The Church of Latter-Day Socialists

These Mormons are taking the church back to its socialist roots.

Nicholas Greyson Ward July 1, 2020

Bernie Sanders addresses a crowd of nearly 6,000 in Salt Lake City on March 2, ahead of Super Tuesday. The senator carried the state by a margin of about 2 to 1 over runner-up Joe Biden. (Photo Courtesy of Bernie 2020)

SALT LAKE CITY — As about 60 peo­ple gath­er in a small sub­ur­ban library in late Feb­ru­ary, a guest speak­er proud­ly declares, Bernie is the most Christ-like can­di­date I have ever seen.”

A guest speaker proudly declares, “Bernie is the most Christ-like candidate I have ever seen.”

Though per­haps a small event, it stands out for anoth­er rea­son: The Bernie Sanders pres­i­den­tial cam­paign had large­ly avoid­ed con­ver­sa­tions about reli­gious faith. This event specif­i­cal­ly addressed the con­cerns of Utah’s largest vot­ing bloc — mem­bers of the Church of Jesus Christ of Lat­ter-day Saints.

Oth­er speak­ers quot­ed Bible pas­sages. One charis­mat­ic, mid­dle-aged woman intro­duced her­self as a Church mem­ber, then asked the crowd to encour­age oth­er mem­bers to vote for Sanders by talk­ing about the issues they care most about, lis­ten­ing astute­ly and avoid­ing the top­ic of abortion.

Hai­ley Free­man, a 22-year-old col­lege stu­dent who vol­un­teered with the Sanders cam­paign in Salt Lake City, helped plan the event. Free­man is a Mor­mon and a mem­ber of the Salt Lake chap­ter of the Demo­c­ra­t­ic Social­ists of Amer­i­ca (DSA). She tells In These Times that, out of rough­ly 200 active dues-pay­ing DSA mem­bers, at least a dozen are Mor­mon or ex-Mor­mon — sur­pris­ing, per­haps, because of the asso­ci­a­tion between the Church and con­ser­vatism. In Utah, 62% of the state is Mor­mon; a Pew Research Cen­ter poll from 2016 shows 70% of Mor­mons iden­ti­fy as Republican. 

But some Mor­mons, like Free­man, are reject­ing that con­ser­vatism for social­ism. My home was very much a Fox News house­hold,” Free­man says. I’m pret­ty sure we have a George W. Bush reelec­tion com­mem­o­ra­tive coin some­where, if that gives you any idea of my family’s polit­i­cal lean­ings.” But in 2016, while Free­man was attend­ing Brigham Young Uni­ver­si­ty, Bernie Sanders’ first pres­i­den­tial run opened the door for her to left­ist thought. The cam­paign event she helped plan sig­naled, Free­man says, that a per­son can go to church and still be leftist.

The Mor­mon church does have some his­to­ry of incu­bat­ing social­ist ideals. In the mid 1800s, the Church start­ed the Unit­ed Order, a social pro­gram that dis­trib­uted prop­er­ty and goods among mem­bers. It fad­ed by the ear­ly 20th cen­tu­ry, but social­ist thought per­sist­ed in Utah for decades after. In the ear­ly 1900s, an esti­mat­ed 40% of the Social­ist Party’s Utah mem­ber­ship was Mor­mon. Mor­mons, how­ev­er, still faced per­se­cu­tion, and Church lead­er­ship dis­cour­aged social­ist beliefs — fear­ing the ideas could pre­vent mem­bers from assim­i­lat­ing into main­stream Amer­i­ca, a goal of the Church. By the Cold War, lead­er­ship adamant­ly denied the Unit­ed Order was a form of socialism.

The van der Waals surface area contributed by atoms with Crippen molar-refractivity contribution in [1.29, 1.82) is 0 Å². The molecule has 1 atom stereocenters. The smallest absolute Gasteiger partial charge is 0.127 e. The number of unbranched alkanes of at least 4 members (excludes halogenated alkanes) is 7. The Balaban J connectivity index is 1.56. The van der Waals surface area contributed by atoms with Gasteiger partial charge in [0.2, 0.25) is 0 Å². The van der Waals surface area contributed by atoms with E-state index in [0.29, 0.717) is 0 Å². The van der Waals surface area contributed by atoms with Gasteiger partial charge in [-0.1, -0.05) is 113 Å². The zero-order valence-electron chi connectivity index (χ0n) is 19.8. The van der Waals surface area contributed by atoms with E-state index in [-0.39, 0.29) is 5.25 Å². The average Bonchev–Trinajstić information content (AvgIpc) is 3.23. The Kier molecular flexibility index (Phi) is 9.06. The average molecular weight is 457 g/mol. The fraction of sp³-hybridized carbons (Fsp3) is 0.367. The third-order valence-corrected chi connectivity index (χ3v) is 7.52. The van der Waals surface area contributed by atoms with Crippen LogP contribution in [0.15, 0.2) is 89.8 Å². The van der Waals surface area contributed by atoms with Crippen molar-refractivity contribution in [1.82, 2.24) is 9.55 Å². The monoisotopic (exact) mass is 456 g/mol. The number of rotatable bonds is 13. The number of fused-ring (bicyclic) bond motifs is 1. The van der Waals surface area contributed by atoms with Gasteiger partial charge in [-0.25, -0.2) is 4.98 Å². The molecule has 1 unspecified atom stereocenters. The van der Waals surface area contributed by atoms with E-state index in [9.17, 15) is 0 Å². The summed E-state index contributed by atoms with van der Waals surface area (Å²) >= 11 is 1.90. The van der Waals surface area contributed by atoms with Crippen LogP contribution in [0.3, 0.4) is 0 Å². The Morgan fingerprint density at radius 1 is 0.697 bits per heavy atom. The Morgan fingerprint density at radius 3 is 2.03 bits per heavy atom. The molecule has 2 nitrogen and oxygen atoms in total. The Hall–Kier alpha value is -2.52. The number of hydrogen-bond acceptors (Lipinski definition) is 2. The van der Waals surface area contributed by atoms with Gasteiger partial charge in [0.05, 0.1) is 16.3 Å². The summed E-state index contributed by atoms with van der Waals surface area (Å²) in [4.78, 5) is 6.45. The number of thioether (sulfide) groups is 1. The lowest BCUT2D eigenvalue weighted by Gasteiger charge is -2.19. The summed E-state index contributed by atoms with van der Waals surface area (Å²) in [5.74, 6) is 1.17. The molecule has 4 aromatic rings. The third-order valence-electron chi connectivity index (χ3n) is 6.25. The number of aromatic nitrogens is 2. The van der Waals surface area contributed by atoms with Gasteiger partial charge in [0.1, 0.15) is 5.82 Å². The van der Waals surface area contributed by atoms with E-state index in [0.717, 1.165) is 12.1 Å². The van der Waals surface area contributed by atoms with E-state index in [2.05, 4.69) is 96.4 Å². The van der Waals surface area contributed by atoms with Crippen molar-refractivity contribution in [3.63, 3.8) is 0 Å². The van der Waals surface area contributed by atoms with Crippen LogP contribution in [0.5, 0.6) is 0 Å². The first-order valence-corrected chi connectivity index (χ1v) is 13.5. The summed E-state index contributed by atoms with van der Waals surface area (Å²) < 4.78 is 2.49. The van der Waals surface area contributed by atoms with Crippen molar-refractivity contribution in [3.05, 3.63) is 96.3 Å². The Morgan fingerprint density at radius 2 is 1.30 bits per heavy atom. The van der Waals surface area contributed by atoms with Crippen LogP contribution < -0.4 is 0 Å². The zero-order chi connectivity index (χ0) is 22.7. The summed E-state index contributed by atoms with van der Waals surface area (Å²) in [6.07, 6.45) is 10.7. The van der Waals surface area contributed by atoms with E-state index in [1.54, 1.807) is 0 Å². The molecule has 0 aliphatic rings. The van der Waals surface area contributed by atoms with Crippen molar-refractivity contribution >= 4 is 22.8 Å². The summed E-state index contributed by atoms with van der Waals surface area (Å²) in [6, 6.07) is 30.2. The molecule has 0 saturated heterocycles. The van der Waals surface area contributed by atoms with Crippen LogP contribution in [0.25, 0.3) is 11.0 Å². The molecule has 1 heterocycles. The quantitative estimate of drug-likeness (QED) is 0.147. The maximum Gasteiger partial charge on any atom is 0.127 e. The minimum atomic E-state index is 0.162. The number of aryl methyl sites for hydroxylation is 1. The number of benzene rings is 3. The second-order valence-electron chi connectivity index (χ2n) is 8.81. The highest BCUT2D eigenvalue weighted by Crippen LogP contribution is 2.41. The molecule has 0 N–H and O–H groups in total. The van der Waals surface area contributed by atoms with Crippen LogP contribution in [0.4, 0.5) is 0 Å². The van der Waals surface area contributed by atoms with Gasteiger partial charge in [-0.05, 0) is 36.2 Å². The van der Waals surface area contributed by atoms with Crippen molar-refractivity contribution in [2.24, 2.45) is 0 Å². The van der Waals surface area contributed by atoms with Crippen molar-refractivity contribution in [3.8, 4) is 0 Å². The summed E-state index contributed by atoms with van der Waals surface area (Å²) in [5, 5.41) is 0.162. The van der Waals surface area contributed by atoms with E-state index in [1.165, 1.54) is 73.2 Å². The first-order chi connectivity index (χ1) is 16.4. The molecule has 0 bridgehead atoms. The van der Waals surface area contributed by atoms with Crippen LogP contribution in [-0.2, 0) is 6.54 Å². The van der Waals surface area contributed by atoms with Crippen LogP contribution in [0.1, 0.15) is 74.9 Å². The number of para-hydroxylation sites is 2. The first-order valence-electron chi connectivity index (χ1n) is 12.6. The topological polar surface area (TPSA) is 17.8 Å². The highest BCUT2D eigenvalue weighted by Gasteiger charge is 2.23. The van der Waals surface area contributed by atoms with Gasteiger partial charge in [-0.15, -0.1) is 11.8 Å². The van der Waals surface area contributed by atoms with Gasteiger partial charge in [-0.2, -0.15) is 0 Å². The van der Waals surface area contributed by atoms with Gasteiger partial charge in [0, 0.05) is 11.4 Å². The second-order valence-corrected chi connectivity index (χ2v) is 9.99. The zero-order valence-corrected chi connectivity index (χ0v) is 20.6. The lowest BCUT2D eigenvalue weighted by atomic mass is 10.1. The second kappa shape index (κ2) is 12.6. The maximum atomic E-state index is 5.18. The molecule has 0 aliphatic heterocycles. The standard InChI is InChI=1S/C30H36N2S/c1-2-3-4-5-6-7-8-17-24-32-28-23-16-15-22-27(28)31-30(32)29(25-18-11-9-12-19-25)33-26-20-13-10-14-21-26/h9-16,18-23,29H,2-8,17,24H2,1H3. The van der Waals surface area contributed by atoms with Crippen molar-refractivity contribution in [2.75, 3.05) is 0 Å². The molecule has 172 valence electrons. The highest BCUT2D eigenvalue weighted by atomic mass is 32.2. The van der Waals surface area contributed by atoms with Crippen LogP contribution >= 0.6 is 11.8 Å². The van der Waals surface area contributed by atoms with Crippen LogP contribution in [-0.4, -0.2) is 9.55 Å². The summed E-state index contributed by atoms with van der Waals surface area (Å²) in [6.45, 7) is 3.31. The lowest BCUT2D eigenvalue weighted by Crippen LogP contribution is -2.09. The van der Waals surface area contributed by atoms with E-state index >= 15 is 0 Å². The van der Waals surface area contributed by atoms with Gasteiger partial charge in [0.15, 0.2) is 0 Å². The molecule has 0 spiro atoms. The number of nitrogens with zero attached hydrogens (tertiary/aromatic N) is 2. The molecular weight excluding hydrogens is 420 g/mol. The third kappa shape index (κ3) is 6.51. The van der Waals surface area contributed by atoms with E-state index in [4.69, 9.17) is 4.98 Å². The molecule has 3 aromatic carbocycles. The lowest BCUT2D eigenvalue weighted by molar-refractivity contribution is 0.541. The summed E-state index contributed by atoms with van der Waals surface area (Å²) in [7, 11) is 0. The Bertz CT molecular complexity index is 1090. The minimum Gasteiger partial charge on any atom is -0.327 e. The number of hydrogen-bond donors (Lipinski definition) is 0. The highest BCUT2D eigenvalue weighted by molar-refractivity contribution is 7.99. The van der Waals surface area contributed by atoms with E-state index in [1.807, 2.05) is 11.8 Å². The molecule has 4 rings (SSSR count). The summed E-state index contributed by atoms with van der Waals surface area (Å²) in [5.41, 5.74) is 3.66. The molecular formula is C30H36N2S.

Polit­i­cal plu­ral­ism remained com­mon among Mor­mons until Ezra Taft Ben­son, a mil­i­tant anti-com­mu­nist, became pres­i­dent of the Church in 1985. Under Benson’s lead­er­ship, the Church began active­ly sup­port­ing con­ser­v­a­tive pol­i­tics. Sanders’ 2016 cau­cus results in Utah (80% against Hillary Clin­ton) and 2020 pri­ma­ry results (36% against a broad field, with twice as many votes as the run­ner-up, Joe Biden) sur­prised some pun­dits, but the per­for­mance is not an aber­ra­tion — some social wel­fare plat­forms have pre­vi­ous­ly per­formed well in the red state. Through­out most of FDR’s 12 years as pres­i­dent, for exam­ple, two Democ­rats rep­re­sent­ed Utah in the Sen­ate. One of them, Orrice Mur­dock, was not just a strong sup­port­er of the New Deal, but labor rights — and was lat­er nom­i­nat­ed to the Nation­al Labor Rela­tions Board. Frank Moss, a Demo­c­ra­t­ic sen­a­tor who served Utah in the 1960s and 1970s, was one of the ear­ly spon­sors of Medicaid. 

Free­man believes some Mor­mon sup­port for Sanders can be explained by the promis­es of uni­ver­sal child care and relief to small-scale fam­i­ly farm­ers, as the Mor­mon com­mu­ni­ty often stress­es the impor­tance of fam­i­ly and children.

With the youth, how­ev­er, the polit­i­cal lean­ings of the Mor­mon church may be shift­ing. There is def­i­nite­ly a grow­ing num­ber of left­ists in the Church among those who are younger,” says Tom Tay­lor, 35. Tay­lor, a robot­ics engi­neer and social­ist in the town of Boun­ti­ful out­side Salt Lake, ran for Utah’s 4th Dis­trict con­gres­sion­al seat in 2018. He hails from a long line of Mor­mons — one of his great-great­grand­par­ents wrote the famous Mor­mon hymn, High on the Moun­tain Top” — but my fam­i­ly hard­ly talked about pol­i­tics” grow­ing up, he says.

Tay­lor, for one, cred­its his reli­gious beliefs for his left polit­i­cal world­view. I am not a social­ist in spite of my reli­gion, but because of my reli­gion,” he says. I was raised to care deeply about the poor and the needy and to try and bring a sense of jus­tice to the world.”

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